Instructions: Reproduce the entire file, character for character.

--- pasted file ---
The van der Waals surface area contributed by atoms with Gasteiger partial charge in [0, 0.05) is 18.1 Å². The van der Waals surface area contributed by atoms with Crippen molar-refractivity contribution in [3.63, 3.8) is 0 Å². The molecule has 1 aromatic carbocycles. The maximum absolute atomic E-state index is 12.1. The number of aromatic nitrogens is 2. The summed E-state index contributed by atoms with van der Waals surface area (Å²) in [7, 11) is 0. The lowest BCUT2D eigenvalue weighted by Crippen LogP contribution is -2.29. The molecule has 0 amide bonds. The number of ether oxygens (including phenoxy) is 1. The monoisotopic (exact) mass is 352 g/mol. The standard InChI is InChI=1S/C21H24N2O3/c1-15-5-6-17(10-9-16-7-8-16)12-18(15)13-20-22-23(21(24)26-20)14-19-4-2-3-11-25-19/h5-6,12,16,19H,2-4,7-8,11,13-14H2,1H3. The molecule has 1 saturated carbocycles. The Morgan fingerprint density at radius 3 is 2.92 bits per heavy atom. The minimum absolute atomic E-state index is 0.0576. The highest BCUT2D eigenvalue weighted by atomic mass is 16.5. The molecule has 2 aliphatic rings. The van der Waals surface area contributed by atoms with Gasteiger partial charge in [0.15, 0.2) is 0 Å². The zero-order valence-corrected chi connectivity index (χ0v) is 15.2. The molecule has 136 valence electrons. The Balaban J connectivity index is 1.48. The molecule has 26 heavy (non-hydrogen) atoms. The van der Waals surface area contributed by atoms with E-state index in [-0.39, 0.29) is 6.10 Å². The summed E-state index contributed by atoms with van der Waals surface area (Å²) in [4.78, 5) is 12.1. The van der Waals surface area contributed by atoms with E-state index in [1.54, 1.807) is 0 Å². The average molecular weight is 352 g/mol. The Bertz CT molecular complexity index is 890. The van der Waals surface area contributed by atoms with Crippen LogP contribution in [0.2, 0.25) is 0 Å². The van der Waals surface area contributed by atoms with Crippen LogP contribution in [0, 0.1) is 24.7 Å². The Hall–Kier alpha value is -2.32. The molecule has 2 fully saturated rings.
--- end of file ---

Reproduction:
The van der Waals surface area contributed by atoms with Gasteiger partial charge in [0, 0.05) is 18.1 Å². The van der Waals surface area contributed by atoms with Crippen molar-refractivity contribution in [3.63, 3.8) is 0 Å². The molecule has 1 aromatic carbocycles. The maximum absolute atomic E-state index is 12.1. The number of aromatic nitrogens is 2. The summed E-state index contributed by atoms with van der Waals surface area (Å²) in [7, 11) is 0. The lowest BCUT2D eigenvalue weighted by Crippen LogP contribution is -2.29. The molecule has 0 amide bonds. The number of ether oxygens (including phenoxy) is 1. The monoisotopic (exact) mass is 352 g/mol. The standard InChI is InChI=1S/C21H24N2O3/c1-15-5-6-17(10-9-16-7-8-16)12-18(15)13-20-22-23(21(24)26-20)14-19-4-2-3-11-25-19/h5-6,12,16,19H,2-4,7-8,11,13-14H2,1H3. The molecule has 1 saturated carbocycles. The Morgan fingerprint density at radius 3 is 2.92 bits per heavy atom. The minimum absolute atomic E-state index is 0.0576. The highest BCUT2D eigenvalue weighted by atomic mass is 16.5. The molecule has 2 aliphatic rings. The van der Waals surface area contributed by atoms with Gasteiger partial charge in [0.15, 0.2) is 0 Å². The zero-order valence-corrected chi connectivity index (χ0v) is 15.2. The molecule has 136 valence electrons. The Balaban J connectivity index is 1.48. The molecule has 26 heavy (non-hydrogen) atoms. The van der Waals surface area contributed by atoms with E-state index in [-0.39, 0.29) is 6.10 Å². The summed E-state index contributed by atoms with van der Waals surface area (Å²) in [4.78, 5) is 12.1. The van der Waals surface area contributed by atoms with E-state index in [1.54, 1.807) is 0 Å². The average molecular weight is 352 g/mol. The Bertz CT molecular complexity index is 890. The van der Waals surface area contributed by atoms with Crippen LogP contribution in [0.2, 0.25) is 0 Å². The van der Waals surface area contributed by atoms with Crippen LogP contribution in [0, 0.1) is 24.7 Å². The Hall–Kier alpha value is -2.32. The molecule has 2 fully saturated rings.